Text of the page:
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While Apple was the clear $1 billion winner in its patent infringement case against Samsung , its victory may be short-lived. Richard Woodbridge, a patent attorney and partner at Fox Rothschild LLP, said that both the fast-paced cycle of innovation, as well as the antitrust implications of the decision, may ultimately cause more problems for Apple than Samsung.
"I think Apple's trying to shoot a cannon across the bow of Google," he said, but cautioned that this strategy could backfire.
"In some respects, I wonder if this isn't a sort of rear-guard action on the part of Apple," Woodbridge said. "You often see this kind of behavior with a company that has matured and is trying to defend its turf."
Woodbridge says he sees a pattern emerging that started back when flip phones were on their way out. "Think of how popular the Motorola RAZR was--that had a two-year life. Then Palm was exciting, and that had a two-year life, then Nokia was exciting, then RIM was exciting, and now of course, Apple with its iPhones are exciting," Woodbridge observed. Now it's Apple's turn.
"Clearly Samsung, with the slimmer profile, bigger screen, that's coming along too," Woodbridge said. "You have basically have five or six companies that have been at the top of the heap for about two years, and then you have this creative destruction where one starts eating the other's lunch with better, improved products."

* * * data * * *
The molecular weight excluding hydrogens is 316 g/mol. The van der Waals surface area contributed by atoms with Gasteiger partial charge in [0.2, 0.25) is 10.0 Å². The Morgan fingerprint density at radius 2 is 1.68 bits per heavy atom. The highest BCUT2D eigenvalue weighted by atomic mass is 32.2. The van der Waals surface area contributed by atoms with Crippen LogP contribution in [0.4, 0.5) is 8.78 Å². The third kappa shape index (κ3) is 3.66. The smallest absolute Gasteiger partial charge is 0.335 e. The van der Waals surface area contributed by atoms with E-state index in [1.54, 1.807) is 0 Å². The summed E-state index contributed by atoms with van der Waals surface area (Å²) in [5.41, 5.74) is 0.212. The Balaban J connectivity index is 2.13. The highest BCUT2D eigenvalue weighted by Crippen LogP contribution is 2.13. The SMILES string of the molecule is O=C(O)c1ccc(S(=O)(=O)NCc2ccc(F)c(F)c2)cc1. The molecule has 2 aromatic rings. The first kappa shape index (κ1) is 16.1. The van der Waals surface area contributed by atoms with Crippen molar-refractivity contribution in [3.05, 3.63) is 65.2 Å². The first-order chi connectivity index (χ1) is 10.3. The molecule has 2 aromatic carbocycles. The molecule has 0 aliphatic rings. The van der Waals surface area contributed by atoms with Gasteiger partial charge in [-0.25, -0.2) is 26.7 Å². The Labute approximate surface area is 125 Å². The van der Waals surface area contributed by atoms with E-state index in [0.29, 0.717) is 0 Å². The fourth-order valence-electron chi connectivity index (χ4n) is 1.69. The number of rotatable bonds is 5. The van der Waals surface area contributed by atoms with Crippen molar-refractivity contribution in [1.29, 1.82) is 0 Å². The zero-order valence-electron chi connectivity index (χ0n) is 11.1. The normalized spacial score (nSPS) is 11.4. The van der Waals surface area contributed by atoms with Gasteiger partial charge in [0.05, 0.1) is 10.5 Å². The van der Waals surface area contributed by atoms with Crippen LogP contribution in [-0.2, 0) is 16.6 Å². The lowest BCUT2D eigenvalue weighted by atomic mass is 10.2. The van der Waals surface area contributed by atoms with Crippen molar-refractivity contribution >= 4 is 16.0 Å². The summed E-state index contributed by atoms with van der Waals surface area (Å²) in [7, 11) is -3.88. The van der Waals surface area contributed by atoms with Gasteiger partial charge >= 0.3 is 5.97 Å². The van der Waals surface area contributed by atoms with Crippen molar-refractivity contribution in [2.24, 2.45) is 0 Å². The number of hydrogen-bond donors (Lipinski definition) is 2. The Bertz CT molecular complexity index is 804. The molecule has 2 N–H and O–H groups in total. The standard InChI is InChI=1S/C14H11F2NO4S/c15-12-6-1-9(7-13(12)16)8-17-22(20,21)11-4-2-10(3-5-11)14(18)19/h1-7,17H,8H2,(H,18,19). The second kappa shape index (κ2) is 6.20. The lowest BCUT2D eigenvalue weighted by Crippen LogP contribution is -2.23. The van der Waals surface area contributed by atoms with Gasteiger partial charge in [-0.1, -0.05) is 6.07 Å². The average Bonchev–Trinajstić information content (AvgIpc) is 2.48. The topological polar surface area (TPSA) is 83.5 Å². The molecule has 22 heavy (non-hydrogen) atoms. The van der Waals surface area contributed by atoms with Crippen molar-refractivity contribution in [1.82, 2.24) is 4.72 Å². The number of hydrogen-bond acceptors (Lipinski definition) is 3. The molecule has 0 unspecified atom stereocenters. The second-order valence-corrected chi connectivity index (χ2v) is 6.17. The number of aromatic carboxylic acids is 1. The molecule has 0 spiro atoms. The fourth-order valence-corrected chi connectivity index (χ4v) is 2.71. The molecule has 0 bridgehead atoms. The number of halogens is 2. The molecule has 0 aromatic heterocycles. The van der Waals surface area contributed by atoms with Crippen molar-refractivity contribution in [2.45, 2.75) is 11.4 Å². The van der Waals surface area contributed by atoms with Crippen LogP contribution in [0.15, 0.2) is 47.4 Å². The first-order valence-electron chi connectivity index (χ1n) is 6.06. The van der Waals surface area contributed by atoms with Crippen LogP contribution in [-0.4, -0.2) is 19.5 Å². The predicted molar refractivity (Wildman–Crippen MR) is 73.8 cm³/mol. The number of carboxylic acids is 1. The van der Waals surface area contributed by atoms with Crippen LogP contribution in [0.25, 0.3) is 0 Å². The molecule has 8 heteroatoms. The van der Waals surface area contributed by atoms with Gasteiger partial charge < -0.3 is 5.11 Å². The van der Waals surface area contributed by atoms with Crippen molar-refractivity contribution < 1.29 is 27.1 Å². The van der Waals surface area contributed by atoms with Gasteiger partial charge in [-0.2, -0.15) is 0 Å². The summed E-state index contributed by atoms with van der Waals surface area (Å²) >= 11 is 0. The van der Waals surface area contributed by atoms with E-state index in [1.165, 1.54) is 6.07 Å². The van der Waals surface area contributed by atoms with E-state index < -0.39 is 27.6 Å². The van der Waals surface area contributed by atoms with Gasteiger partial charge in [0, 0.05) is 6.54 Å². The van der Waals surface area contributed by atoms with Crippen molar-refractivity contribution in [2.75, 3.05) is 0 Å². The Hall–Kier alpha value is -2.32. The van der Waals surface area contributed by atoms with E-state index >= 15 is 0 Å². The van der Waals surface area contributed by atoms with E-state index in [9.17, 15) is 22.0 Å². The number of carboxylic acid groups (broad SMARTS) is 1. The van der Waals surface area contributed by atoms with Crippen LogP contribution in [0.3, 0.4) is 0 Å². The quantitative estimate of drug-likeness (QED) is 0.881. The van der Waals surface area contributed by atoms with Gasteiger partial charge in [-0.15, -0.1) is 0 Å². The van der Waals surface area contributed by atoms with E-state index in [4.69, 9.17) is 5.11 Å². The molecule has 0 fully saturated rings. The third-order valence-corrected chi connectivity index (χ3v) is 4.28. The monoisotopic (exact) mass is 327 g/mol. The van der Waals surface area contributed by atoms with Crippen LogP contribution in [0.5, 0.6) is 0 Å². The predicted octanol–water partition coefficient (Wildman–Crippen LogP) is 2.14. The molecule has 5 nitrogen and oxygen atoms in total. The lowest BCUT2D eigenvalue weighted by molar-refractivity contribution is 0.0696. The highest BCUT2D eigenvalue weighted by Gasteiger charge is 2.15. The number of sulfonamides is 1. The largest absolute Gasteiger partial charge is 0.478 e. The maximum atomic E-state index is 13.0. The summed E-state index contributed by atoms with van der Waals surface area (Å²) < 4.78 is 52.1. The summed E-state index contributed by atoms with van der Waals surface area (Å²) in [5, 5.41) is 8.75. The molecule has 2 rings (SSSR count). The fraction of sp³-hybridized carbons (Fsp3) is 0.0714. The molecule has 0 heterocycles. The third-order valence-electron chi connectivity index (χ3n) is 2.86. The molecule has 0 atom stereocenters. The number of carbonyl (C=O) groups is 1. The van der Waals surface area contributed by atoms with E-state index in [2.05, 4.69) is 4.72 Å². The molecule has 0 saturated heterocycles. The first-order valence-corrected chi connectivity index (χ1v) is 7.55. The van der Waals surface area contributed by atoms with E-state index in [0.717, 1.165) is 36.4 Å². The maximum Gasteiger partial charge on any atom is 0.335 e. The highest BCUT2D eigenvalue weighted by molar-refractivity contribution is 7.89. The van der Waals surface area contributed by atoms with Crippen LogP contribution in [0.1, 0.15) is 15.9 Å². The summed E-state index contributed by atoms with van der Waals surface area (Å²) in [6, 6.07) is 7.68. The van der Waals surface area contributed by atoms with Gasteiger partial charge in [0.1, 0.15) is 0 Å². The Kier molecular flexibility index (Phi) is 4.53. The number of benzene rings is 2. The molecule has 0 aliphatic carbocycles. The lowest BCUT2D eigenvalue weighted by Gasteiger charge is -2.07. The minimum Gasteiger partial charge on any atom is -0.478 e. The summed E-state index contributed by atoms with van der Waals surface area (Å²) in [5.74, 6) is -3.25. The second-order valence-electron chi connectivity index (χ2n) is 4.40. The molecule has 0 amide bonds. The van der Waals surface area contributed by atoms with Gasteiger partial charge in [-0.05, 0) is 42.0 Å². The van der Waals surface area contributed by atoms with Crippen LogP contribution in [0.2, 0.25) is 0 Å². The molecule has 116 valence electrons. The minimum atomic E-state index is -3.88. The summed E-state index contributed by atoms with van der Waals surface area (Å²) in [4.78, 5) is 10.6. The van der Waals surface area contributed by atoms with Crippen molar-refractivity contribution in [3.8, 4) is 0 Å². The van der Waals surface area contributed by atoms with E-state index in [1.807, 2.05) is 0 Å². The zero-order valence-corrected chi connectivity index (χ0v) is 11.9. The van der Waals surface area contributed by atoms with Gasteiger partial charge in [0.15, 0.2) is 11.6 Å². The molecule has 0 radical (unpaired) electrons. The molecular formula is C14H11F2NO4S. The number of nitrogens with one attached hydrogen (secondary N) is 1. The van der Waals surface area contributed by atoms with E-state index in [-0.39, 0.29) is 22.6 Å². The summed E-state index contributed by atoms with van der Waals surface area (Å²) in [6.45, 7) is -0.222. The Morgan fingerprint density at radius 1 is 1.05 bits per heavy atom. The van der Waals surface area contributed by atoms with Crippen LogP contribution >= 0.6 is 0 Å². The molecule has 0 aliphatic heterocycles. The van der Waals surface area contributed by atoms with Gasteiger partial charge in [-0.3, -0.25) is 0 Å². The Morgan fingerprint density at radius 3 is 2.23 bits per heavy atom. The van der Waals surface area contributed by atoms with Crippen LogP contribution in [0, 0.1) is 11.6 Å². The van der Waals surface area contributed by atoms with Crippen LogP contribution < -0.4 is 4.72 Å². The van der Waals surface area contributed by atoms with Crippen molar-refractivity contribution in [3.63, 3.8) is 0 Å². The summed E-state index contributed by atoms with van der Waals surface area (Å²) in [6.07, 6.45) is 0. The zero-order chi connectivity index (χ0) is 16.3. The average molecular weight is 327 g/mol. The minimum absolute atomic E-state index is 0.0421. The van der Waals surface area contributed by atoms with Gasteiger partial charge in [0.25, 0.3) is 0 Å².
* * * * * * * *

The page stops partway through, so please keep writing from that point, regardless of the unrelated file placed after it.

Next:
And, now that Apple is seeking to ban eight Samsung phones, it could bring Apple to the attention of government regulators. "It puts a target on their back vis a vis antitrust," Woodbridge said. "Maybe not in the U.S., but potentially in Europe, where the antitrust movement is more aggressive than the United States. Look at the issues Microsoft is going through. When you get to be that big and that powerful and start throwing your weight around, you risk having regulators take a careful look at you."
Since the jury found that Samsung willfully infringed on Apple's patents, the company is liable for triple damages--$3 billion, as opposed to $1 billion. But the issue isn't so much the monetary reward as it is the banning of Samsung's products. "If Apple were successful in squashing all Samsung competition, it has some major antitrust implications," Woodbridge said. "However, I can't believe the court would be that draconian."
"The best of all worlds would be Samsung paying Apple some sort of licensing fee," Woodbridge said. "I don't imagine the judge would mandate it, but I could see her encouraging them to come to that result."
"We know who won," Woodbridge said, "but we don't know what the prize is."